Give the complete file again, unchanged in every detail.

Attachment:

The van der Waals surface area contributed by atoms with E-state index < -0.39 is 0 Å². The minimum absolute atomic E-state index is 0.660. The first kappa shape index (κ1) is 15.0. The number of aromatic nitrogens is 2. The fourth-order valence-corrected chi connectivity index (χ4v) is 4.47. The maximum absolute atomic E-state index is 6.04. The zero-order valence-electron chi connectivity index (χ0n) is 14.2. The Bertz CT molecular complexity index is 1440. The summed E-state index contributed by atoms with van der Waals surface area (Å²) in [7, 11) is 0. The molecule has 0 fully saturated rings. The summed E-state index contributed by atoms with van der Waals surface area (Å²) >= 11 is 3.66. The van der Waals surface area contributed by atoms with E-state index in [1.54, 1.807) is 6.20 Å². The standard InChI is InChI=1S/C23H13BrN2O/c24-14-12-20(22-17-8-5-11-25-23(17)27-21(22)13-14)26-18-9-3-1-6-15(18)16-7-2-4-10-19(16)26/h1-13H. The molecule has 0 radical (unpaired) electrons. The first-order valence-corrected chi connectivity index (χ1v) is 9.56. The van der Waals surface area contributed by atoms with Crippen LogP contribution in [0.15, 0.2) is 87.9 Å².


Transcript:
The van der Waals surface area contributed by atoms with E-state index < -0.39 is 0 Å². The minimum absolute atomic E-state index is 0.660. The first kappa shape index (κ1) is 15.0. The number of aromatic nitrogens is 2. The fourth-order valence-corrected chi connectivity index (χ4v) is 4.47. The maximum absolute atomic E-state index is 6.04. The zero-order valence-electron chi connectivity index (χ0n) is 14.2. The Bertz CT molecular complexity index is 1440. The summed E-state index contributed by atoms with van der Waals surface area (Å²) in [7, 11) is 0. The molecule has 0 fully saturated rings. The summed E-state index contributed by atoms with van der Waals surface area (Å²) >= 11 is 3.66. The van der Waals surface area contributed by atoms with E-state index in [1.54, 1.807) is 6.20 Å². The standard InChI is InChI=1S/C23H13BrN2O/c24-14-12-20(22-17-8-5-11-25-23(17)27-21(22)13-14)26-18-9-3-1-6-15(18)16-7-2-4-10-19(16)26/h1-13H. The molecule has 0 radical (unpaired) electrons. The first-order valence-corrected chi connectivity index (χ1v) is 9.56. The van der Waals surface area contributed by atoms with Crippen LogP contribution in [0.15, 0.2) is 87.9 Å².